Secret Service Tosses Those Donning Message T-shirts at Wisconsin King George Rally
Will Bunch of the Philadelphia Daily News blogs about three Racine, Wisconsin, residents who were ejected by the Secret Service from a recent Bush rally, not because they were a threat to the president or because they verbally disrupted the affair, but because they donned T-shirts with the word "liar" on them. Keith Rosenberg, Michael Goebel and James Bremner said they signed the required pledge stating they supported Bush. They said they did not put on the their message T-shirts until Bush appeared on stage to speak. They claim they did not intend to riot, but intended to "hand it to [Bush] because the guy is a blatant liar."
We should be very concerned by happenings like this. The recent arrest of the mother of a dead soldier, Sue Neiderer, was probably the saddest example of what's happening out on the campaign trail. What this T-shirt story proves is that Bush is a danger, himself, to the political stability within our own nation. His policies and divisive leadership have apparently caused the Secret Service to have concerns, whether legitimate or not, about the safety of this president and his Loyalty-Oath audiences. It shows us that they believe there is such instability inside our nation that even a fresh-faced American college kid with a message T-shirt is a potential danger to anyone with conflicting opinions while in the same arena with this president. If that sounds ludicrous, it may be because it is. How did we get to this stifling point in American dissent and free speech rights?
I believe, if the overall political discussion was more open in the media and more reflective of the way America really thinks (rather than "rah-rah" Honeymoon Bush), there would not be such public frustration and conflict. I believe, if Bush rallies were open to the American public, regardless of political affiliation, the truth would be naturally and peacefully revealed. We'd hear some 'boos' and healthy democratic dissent. Instead, the Bush campaign is anti-democratic (while Bush spouts off about the value of freedom and democracy on the other side of the barricades). The campaign's Loyalty Oath policy creates confrontation.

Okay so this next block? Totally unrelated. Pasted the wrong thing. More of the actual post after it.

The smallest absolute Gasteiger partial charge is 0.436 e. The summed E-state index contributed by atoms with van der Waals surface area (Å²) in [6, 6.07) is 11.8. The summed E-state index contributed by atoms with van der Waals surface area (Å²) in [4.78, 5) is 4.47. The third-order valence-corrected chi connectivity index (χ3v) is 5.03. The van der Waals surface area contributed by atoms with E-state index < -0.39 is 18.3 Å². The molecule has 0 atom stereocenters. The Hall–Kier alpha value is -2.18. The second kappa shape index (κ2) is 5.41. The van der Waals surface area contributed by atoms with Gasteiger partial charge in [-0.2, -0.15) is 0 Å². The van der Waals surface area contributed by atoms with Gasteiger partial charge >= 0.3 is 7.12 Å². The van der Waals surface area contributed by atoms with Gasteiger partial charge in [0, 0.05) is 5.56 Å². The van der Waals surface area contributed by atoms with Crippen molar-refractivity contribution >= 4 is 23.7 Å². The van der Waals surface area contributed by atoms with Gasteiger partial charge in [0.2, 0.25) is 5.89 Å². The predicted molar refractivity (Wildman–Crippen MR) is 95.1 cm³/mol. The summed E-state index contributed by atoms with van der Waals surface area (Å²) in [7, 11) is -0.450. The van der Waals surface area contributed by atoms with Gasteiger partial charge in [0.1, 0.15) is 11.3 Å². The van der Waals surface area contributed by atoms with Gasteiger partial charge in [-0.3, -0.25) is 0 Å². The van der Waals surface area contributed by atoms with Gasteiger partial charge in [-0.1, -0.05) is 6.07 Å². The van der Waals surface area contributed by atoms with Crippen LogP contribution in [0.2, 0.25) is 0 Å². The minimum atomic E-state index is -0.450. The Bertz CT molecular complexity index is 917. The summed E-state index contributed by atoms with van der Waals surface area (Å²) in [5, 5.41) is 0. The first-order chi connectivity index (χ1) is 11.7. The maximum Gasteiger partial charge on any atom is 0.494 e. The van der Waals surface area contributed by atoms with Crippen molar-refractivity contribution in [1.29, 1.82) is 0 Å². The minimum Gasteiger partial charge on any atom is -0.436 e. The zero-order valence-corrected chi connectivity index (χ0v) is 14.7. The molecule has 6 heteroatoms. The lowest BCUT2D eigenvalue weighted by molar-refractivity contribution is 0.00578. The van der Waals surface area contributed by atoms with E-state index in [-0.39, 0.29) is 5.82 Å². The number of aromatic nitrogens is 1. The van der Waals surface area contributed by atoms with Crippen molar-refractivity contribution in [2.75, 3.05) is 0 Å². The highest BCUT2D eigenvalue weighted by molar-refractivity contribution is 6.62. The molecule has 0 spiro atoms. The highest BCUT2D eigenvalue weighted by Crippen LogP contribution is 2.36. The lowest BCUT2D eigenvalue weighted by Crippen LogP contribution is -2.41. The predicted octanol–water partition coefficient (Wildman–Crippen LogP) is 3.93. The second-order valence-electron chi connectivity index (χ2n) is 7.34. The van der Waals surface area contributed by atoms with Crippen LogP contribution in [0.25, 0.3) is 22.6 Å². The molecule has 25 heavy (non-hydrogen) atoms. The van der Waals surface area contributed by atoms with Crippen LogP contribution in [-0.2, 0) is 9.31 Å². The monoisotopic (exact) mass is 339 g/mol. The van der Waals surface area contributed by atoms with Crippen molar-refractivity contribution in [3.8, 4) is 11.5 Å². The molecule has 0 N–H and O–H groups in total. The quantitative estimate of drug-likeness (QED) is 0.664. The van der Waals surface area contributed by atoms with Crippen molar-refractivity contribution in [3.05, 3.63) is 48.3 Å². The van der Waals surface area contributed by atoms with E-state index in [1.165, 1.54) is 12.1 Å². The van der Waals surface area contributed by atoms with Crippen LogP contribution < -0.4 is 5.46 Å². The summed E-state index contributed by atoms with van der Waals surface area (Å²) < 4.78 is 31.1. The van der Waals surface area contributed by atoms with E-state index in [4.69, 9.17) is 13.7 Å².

And he's had plenty of time to think.
Here are some excerpts from his return column:
This war has been hugely mismanaged by this administration, in the face of clear advice to the contrary at every stage, and as a result the range of decent outcomes in Iraq has been narrowed and the tools we have to bring even those about are more limited than ever.
What I resent so much is that some of us actually put our personal politics aside in thinking about this war and about why it is so important to produce a different Iraq.
...from the beginning [Bush] has run Iraq policy as an extension of his political campaign.
Friends, I return to where I started: We're in trouble in Iraq. We have to immediately get the Democratic and Republican politics out of this policy and start honestly reassessing what is the maximum we can still achieve there and what every American is going to have to do to make it happen. If we do not, we'll end up not only with a fractured Iraq, but with a fractured America, at war with itself and isolated from the world.
"America is not always right -- that’s a fairy tale you tell your children. But America is always true. And it’s in seeking this truth that we find a deeper patriotism. Remember, the country we carry in our hearts is waiting."
"I'm not sentimental about anything. Life flows by, and you flow with it or you don't. Move on and move out."
Gore Vidal is 79 today. He has been recovering from an operation on his bad knee, which, for five years, threw off his gait, leaving both legs weakened. He lost his longtimes companion, Howard Austen, last year. Despite his weak legs, he maintains an active lecture schedule attended by much younger readers. He recently sold his 5,000-square-foot Italian villa after 30 years and has moved permanently to his other house, which is in Hollywood.